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Letter: Jan 18. 1856

Set03-Fire-draft

If you live near or have been through the Terre Haute area lately, you might have noticed this artwork plastered on a billboard on US 41 S (3rd Street).

This quote was pulled from Mother Theodore’s Journals and Letters, where she wrote a letter to Sister Maria in Madison, Indiana on January 18, 1856. I am particularly fond of her letters to Sister Maria because it seems that she often felt the need to encourage and advise Sister Maria. She talked less about business and more about personal conduct while trying to encourage Sister Maria. But why?

If you were to sit down and thoroughly read Mother Theodore’s letters to Sister Maria, it would occur to you that Sister Maria seemed to be struggling with a strong case of self-consciousness. She was often concerned with what other sisters thought of her and was absorbed with being “humble”. She went out of her way to be so, by even doing things such as avoiding communion because she felt as if she wasn’t worthy of taking it. She also may have, at one point, thought that her prayers weren’t even good enough to be answered and was on the verge of giving up. This is why Mother Theodore’s letters to her are so packed with wisdom and all those thoughtful and metaphorical phrases.

So in this letter Mother Theodore addressed the fact that Sister Maria had missed communion in the past. She wrote, “You do well not to miss communion anymore. When we are cold is not the time to keep away from the fire.” In other words, don’t give up on prayer and devotion to God. Sometimes we feel like we are pleading and screaming for help and nothing happens, so it’s tempting to just give up. This is when we become cold.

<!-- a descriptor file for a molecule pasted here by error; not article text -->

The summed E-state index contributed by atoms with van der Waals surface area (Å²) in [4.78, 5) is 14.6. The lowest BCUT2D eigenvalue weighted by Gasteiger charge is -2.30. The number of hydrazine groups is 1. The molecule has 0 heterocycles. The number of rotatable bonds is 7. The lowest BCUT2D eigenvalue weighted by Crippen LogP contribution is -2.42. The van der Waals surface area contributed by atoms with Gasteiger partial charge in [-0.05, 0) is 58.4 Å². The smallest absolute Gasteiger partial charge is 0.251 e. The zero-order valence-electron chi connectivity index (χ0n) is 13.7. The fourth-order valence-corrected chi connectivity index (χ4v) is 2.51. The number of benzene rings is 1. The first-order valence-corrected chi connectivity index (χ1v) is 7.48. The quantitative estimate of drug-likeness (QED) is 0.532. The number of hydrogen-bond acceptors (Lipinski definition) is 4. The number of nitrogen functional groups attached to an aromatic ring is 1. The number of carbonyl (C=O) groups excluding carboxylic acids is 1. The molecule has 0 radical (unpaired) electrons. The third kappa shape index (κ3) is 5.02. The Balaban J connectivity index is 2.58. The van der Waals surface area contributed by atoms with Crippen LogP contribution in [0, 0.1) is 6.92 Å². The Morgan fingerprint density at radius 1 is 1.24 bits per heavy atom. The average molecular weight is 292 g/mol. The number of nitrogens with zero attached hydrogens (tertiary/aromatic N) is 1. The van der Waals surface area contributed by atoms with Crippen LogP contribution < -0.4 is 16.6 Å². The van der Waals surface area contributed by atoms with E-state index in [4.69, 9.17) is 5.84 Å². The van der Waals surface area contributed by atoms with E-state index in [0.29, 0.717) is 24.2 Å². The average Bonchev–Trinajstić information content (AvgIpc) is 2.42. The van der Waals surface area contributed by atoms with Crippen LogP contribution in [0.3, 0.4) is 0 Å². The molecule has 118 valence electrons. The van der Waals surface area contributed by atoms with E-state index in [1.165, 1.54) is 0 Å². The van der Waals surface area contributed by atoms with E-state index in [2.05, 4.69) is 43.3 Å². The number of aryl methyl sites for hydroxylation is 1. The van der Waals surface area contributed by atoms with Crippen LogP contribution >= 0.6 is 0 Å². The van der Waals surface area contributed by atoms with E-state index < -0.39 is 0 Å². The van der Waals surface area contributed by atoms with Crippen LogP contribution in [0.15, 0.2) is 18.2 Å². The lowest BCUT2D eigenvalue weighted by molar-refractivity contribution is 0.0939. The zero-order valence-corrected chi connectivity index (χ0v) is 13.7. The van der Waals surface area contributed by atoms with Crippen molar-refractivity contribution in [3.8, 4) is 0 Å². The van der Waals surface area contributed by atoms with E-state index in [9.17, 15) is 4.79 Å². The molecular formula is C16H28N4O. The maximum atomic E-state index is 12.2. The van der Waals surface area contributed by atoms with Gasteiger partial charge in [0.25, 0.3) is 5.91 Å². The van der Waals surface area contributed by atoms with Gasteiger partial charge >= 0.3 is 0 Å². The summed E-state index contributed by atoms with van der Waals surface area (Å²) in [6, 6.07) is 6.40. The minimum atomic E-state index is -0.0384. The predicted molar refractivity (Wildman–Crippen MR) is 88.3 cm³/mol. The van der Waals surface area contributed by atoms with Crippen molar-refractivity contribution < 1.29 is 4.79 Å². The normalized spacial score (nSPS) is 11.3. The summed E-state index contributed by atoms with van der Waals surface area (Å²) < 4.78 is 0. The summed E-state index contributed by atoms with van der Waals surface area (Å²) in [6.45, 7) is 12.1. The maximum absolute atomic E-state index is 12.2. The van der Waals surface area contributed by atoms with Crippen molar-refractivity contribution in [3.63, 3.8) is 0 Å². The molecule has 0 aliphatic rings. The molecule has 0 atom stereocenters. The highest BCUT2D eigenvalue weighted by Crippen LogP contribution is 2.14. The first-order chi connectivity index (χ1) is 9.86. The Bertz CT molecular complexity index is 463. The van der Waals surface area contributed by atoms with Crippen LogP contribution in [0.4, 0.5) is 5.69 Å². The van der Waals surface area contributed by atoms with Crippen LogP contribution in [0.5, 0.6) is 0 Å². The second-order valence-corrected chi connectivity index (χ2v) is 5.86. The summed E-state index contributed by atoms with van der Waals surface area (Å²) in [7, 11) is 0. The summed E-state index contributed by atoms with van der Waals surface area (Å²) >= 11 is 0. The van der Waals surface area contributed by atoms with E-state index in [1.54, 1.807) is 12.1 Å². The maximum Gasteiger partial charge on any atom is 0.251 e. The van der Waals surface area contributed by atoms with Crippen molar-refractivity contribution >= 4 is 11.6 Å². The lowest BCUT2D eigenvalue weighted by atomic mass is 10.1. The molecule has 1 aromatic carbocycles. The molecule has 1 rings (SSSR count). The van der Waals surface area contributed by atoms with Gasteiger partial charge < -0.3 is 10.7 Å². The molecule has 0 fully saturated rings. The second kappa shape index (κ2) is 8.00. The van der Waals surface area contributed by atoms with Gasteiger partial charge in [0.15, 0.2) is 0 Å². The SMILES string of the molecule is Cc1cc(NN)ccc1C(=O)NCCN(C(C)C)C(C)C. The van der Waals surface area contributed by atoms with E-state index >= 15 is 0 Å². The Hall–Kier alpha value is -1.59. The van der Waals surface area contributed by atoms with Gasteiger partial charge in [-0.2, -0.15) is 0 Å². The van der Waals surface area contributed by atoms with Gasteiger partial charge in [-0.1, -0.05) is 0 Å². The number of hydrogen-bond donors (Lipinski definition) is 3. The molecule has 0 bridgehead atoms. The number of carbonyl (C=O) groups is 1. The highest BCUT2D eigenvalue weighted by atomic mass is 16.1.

Imagine your child, someone you have raised from the time he or she was born…feeding, nursing, teaching, and watching her grow. There is nothing like that kind of love, and yet one day at the store she wants a piece of candy and you tell her no. She throws a temper-tantrum and shouts, “I hate you!” and doesn’t speak to you for a full day. She is now cold and she is staying away from the warmth of her parent. During this “cold” time of tension, she’s so upset she won’t even talk to you about other things, such as the fact that she is cold, hungry, or that she needs a band-aid because she accidentally scuffed up her knee. You cannot help her because she will not open her door to let you do so. This is painful not only to you, but to her as well. It’s also human nature.

There is nothing too significantly different about this kind of scenario than that of some of us who don’t pray to God because we think we are not “holy enough” to be heard.  Or because we are disappointed with the outcome of a life situation. If we discontinue our prayers and shut our doors to God, we are narrowing the possibility of ever being helped or enlightened. If we open up and put our full trust in God, I think we will be able to see the world through a new lens. So, to Mother Theodore’s point … keep close to the fire! Indulge in the love that God has to offer and keep your doors open!

 

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Jena Thralls

Jena graduated from Saint Mary-of-the-Woods College in 2012 with a degree in journalism. She worked for the Sisters of Providence as a Marketing Manager.

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4 Comments

  1. Sister Connie Kramer SP on December 1, 2014 at 11:17 am

    Wonderful reflection for the start of Advent!

  2. Narie on December 1, 2014 at 4:05 pm

    I really love reading your reflections, Jena!

  3. Paula Modaff, S.P. on December 1, 2014 at 8:05 pm

    How appropriate for someone who bears the name of Thralls to read the heart of our St. Mother Theodore so well, Jena. Thank you.

  4. Nell Trainor on December 2, 2014 at 1:11 pm

    You did it again, Jena! Thanks for the simplicity and warmth-filled insights into ST. MTG.

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